I come from a long line of frugal farmers who stretch a dollar, and I really hate to see money leave my checking account if it isn’t going to something practical. Well, at least most of the time—until it is something that strikes a chord in my farm heart. Just this week, though, I gladly took on two expenses that aren’t practical or even rational.
First we bought a crappy piece of ground that is boggy, soggy and completely devoid of any redeeming value other than it’s right by our homeplace. That seemed to be enough for us to pull out the checkbook and pay a premium for those 10 acres—and be happy the deal was done.
Next, we had my old John Deere MT hauled in to be fully restored. The poor neglected thing had to be winched onto the trailer. It’ll be weeks before I know how much I’ve "invested" in the preservation, but there’s no doubt that it will be way more than the $1,200 it cost brand new in the early 1950s.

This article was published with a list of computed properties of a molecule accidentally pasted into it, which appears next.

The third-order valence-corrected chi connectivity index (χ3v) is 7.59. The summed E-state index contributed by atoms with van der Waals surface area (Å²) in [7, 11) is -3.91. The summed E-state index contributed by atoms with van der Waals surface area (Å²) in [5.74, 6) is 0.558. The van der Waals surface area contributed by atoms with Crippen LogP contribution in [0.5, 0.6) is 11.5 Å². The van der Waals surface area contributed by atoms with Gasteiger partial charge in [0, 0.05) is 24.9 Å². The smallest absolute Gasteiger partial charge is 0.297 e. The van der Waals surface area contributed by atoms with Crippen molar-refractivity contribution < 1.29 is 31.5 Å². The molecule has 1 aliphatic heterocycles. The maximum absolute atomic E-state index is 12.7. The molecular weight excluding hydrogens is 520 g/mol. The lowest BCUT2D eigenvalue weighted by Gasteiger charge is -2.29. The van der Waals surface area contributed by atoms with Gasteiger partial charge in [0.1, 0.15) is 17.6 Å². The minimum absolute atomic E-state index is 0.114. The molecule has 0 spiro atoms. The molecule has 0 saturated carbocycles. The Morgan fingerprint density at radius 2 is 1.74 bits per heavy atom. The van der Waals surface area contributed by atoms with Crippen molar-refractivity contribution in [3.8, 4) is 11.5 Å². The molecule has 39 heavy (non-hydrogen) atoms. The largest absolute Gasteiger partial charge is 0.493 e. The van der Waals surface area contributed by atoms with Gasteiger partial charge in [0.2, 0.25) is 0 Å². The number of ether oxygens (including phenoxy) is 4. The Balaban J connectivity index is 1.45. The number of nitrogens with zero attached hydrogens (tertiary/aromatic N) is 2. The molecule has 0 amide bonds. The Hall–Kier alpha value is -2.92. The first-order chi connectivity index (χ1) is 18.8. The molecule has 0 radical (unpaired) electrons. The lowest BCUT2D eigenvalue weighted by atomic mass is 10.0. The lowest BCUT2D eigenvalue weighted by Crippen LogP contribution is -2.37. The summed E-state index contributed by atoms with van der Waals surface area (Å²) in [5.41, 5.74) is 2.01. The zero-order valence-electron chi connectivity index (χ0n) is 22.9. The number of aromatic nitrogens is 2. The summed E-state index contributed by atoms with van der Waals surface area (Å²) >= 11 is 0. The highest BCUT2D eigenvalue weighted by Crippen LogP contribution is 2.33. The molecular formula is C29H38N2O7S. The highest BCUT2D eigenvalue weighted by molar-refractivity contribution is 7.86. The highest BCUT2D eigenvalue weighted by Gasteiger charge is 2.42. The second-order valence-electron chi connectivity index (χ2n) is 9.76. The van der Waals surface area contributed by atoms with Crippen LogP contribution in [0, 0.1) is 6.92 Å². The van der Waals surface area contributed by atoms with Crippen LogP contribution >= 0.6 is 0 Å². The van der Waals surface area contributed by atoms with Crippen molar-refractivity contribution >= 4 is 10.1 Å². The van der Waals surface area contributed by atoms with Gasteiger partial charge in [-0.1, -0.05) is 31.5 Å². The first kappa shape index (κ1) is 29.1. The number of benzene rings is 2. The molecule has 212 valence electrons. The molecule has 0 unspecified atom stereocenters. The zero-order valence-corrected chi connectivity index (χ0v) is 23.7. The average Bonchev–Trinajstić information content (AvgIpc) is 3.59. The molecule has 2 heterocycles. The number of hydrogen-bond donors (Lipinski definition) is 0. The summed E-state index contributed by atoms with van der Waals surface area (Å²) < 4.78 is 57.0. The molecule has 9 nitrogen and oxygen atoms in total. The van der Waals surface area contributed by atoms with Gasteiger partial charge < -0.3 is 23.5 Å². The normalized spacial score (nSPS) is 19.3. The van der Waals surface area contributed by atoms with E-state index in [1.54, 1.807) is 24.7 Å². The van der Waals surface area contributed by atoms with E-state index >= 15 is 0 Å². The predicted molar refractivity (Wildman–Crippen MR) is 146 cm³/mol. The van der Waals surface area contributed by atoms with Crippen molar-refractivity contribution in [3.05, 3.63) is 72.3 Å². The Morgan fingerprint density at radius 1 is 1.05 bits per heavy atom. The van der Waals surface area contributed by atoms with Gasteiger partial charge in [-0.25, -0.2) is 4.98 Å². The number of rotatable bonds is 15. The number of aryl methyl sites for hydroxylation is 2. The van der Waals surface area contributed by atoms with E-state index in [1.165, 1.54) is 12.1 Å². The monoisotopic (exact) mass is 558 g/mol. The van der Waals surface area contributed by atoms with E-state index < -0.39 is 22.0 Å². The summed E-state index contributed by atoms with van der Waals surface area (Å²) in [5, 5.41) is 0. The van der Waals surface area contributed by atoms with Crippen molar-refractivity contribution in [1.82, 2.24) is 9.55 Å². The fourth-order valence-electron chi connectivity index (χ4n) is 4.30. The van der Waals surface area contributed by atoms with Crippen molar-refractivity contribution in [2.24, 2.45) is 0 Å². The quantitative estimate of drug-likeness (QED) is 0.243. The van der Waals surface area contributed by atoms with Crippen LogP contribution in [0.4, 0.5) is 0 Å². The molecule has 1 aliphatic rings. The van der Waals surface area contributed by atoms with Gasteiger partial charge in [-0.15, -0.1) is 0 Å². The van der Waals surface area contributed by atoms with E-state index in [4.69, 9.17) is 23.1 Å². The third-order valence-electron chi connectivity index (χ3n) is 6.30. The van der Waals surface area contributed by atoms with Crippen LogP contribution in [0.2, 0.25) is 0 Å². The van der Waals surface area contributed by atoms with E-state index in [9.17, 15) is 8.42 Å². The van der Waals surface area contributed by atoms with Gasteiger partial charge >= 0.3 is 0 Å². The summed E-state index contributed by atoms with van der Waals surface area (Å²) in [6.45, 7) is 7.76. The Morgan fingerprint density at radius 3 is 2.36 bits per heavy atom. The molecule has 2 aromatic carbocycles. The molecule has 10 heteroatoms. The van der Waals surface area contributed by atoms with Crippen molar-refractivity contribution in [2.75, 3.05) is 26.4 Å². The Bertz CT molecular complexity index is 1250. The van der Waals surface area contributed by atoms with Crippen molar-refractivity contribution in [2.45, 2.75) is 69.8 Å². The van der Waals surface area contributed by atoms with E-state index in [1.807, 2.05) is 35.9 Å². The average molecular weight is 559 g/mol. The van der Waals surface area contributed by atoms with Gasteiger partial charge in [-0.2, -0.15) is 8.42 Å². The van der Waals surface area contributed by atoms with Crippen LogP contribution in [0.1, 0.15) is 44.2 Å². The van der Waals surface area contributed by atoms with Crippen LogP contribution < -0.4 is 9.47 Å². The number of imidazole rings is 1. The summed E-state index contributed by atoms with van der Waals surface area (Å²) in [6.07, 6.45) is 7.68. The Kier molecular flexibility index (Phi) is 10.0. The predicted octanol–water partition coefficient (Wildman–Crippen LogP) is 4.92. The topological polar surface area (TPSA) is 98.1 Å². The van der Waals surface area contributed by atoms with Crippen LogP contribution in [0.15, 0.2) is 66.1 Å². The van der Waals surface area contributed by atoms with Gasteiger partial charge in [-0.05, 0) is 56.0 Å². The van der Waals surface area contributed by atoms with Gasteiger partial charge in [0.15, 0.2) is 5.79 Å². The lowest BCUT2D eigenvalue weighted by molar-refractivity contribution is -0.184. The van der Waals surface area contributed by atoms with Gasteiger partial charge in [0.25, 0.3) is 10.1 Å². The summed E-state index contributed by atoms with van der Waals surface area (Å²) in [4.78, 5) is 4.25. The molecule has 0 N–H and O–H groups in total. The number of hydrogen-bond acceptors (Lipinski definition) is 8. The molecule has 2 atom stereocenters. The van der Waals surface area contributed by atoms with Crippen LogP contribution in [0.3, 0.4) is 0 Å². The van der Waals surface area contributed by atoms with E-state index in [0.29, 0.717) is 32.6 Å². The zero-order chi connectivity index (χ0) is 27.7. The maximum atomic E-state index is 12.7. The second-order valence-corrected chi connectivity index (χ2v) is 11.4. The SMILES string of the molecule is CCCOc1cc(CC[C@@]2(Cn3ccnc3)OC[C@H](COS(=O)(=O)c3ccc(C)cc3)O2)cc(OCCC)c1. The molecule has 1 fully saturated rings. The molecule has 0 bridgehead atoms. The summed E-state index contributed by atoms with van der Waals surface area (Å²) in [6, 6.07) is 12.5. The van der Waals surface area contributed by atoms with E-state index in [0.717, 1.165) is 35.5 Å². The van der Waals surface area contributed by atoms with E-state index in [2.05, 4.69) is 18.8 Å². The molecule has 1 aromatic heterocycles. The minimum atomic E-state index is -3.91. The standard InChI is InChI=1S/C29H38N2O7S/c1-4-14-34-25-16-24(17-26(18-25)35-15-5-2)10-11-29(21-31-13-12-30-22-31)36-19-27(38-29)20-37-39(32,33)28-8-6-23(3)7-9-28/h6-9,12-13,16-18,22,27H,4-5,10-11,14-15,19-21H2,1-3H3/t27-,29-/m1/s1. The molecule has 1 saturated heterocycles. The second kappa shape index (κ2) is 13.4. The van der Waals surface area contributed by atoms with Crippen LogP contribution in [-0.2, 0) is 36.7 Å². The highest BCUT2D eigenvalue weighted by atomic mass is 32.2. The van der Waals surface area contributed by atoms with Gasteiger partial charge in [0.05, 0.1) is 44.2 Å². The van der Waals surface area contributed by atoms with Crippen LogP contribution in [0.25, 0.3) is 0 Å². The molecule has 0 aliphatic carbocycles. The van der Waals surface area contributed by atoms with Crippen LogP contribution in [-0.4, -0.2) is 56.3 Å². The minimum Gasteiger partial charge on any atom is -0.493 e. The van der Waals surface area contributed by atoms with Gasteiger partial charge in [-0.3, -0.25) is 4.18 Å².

I’m just grateful that the guy rebuilding it will make it as perfect as it can be. That’s really what I’m after. As a little girl, it was the first tractor I fell in love with, and I thought that two-cylinder could do anything!
These days there’s hardly anything it can do. The tricycle front-end tractor was one of the first to feature dual-control Touch-O-Matic hydraulics that let each side raise independently. It was sold with a pledge of delivering 14 hp and tested at putting out 18 hp—less than our front-mount lawn mower.
No matter, it doesn’t have to earn it’s keep. As I explained to one of my friends, "investments" in land and antique tractors don’t have to make sense.
- February 2013